* Henning Graf Reventlow, The Authority of the Bible and the Rise of the Modern World (trans. John Bowden; Philadelphia: Fortress Press, 1985. xx, 668. $42.95).
The Authority of the Bible and the Rise of the Modern World by Henning Graf Reventlow is a massive book. It is massive in its scope, in its erudition, and, most of all, in the depths of the insights which it offers into English theological developments between 1550 and 1750 and the relationship between those developments and modern critical views of the Bible. It is, in a word, massively important.
The Foreword, written by James Barr, summarizes well the intent and the argument of the volume:
For American readers, Barr offers special incentive to master Reventlow's work: "But for the development here reviewed, after all, the Constitution of the United States, or the United States herself in the form in which she exists, could hardly have come into being" (p. xiii). Barr's observation here, in light of the arguments developed by Reventlow, will be of particular significance for anyone concerned about the question of the religious roots of America or about the debate over whether America was, at the time of its "founding" in the second half of the eighteenth century, a "Christian" nation.
Reventlow himself describes his purpose in the "Introduction" of the book:
Still in the "Introduction," Reventlow argues that we must think in terms of two reformations with the latter being the reformation of "Humanism" which, he believes, must be understood in contrast to the Reformation proper and which must be seen as far more influential in the development of both English theology and modern ideas about the Bible.
Reventlow breaks his discussion into three major parts and, within each part, into a series of chapters. Part I is entitled "Preparatory Developments" and the first chapter of that part deals with what Reventlow regards as the appropriate starting points for his discussion. Specifically in this chapter, Reventlow traces through early Renaissance humanism and through the work of John Wyclif a number of ideas which he feels provide a foundation for later developments. Among these ideas are the following:
To a large degree, Reventlow's analysis of pre-Reformation developments is very helpful and very accurate. However, his treatment of Wyclif reveals a problem which becomes much more predominant as he proceeds later to deal with the English Puritans. In his concern to trace intellectual and theological developments, Reventlow tends to force all of the main thinkers and schools into his own categories so that they will be seen as developing the trends which Reventlow has detected. To be sure, there were elements in Wyclif's thought, for example, that did lead in the direction Reventlow has identified,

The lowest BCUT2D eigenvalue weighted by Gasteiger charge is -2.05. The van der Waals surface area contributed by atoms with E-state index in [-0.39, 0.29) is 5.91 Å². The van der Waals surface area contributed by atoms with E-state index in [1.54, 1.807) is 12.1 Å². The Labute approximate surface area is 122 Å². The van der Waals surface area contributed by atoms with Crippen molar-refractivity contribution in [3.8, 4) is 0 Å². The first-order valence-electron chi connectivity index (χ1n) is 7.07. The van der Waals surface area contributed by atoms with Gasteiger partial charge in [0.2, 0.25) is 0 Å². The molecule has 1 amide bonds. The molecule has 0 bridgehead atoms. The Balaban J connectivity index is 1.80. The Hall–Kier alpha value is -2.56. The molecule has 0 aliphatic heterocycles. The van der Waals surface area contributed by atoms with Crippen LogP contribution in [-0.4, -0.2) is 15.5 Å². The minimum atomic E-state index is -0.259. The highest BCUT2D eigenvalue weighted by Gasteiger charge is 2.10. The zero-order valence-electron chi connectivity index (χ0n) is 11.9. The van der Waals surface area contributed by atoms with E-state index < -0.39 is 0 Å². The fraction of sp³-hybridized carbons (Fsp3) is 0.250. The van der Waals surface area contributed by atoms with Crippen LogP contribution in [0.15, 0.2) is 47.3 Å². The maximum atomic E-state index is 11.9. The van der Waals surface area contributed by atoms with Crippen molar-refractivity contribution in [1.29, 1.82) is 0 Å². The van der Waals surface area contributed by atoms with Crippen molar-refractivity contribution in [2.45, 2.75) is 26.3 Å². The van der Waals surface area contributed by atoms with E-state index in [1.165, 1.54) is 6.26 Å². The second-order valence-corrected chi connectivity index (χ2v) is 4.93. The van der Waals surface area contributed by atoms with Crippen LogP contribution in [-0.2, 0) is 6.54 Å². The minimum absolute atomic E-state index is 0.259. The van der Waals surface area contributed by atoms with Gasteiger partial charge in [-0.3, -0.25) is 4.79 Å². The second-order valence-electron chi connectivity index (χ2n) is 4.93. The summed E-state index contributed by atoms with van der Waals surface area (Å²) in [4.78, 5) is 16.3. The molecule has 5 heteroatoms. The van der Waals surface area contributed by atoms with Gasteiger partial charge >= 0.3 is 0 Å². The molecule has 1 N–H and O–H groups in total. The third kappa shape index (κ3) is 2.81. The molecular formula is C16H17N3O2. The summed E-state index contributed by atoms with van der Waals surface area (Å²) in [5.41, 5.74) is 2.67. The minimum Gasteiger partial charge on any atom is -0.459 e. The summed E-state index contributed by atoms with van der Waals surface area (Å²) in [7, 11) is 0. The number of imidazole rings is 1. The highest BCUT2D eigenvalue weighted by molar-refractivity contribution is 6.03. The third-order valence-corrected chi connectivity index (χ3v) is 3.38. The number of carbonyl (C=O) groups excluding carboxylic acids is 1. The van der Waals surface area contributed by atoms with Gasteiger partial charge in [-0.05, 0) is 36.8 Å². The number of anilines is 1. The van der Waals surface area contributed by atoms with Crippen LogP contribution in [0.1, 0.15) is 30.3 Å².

but there were also clear elements in Wyclif's teaching which ran counter to those same developments. Reventlow, however, does not tend to deal as fully or as adequately as one might wish with those contrary elements.
To be specific, instead of emphasizing the continuity between Wyclif's understanding of Scripture and that of the Reformation proper (sola scriptura), Reventlow argues for a major disjunction in the view of Scripture between Wyclif and the Continental Reformers. Reventlow says regarding Wyclif, "Rather, his principle scriptura sola is meant in the sense of the lex evangelica: the whole Bible - not only the Old Testament (here above all the Decalogue, and not the time-conditioned ceremonial commandments) but even the New - is understood in a legalistic sense" (p. 32). Wyclif is thus compared to the Franciscans (p. 33) and is regarded overall as offering a moralistic view of the Bible" (p. 35). Reventlow discounts Wyclif's specifically theological concerns and makes him into very little more than a moralistic humanist.
Such a reading is, in this reader's opinion, a distortion of Wyclif. And it is the kind of distortion which creeps into Reventlow's work on several occasions. Nevertheless, in his analysis of "the starting point," Reventlow has correctly identified a number of trends (even if he misidentified some of the representatives of those trends) and such identifications are most useful as we move further into English theological history and into the developments which Reventlow wishes to trace.
Reventlow's second chapter deals specifically with the contributions and particularly with the hermeneutical theology of Erasmus of Rotterdam. Erasmus represents a continuation and intensification of the basic spiritualist dualism between the letter and the spirit. OT ceremonies and the OT Law belong to the realm of the letter. What really counts is the realm of the Spirit. In Erasmus, this dualism is Christocentrically understood but its result is an emphasis on piety defined in terms of ethics and morality.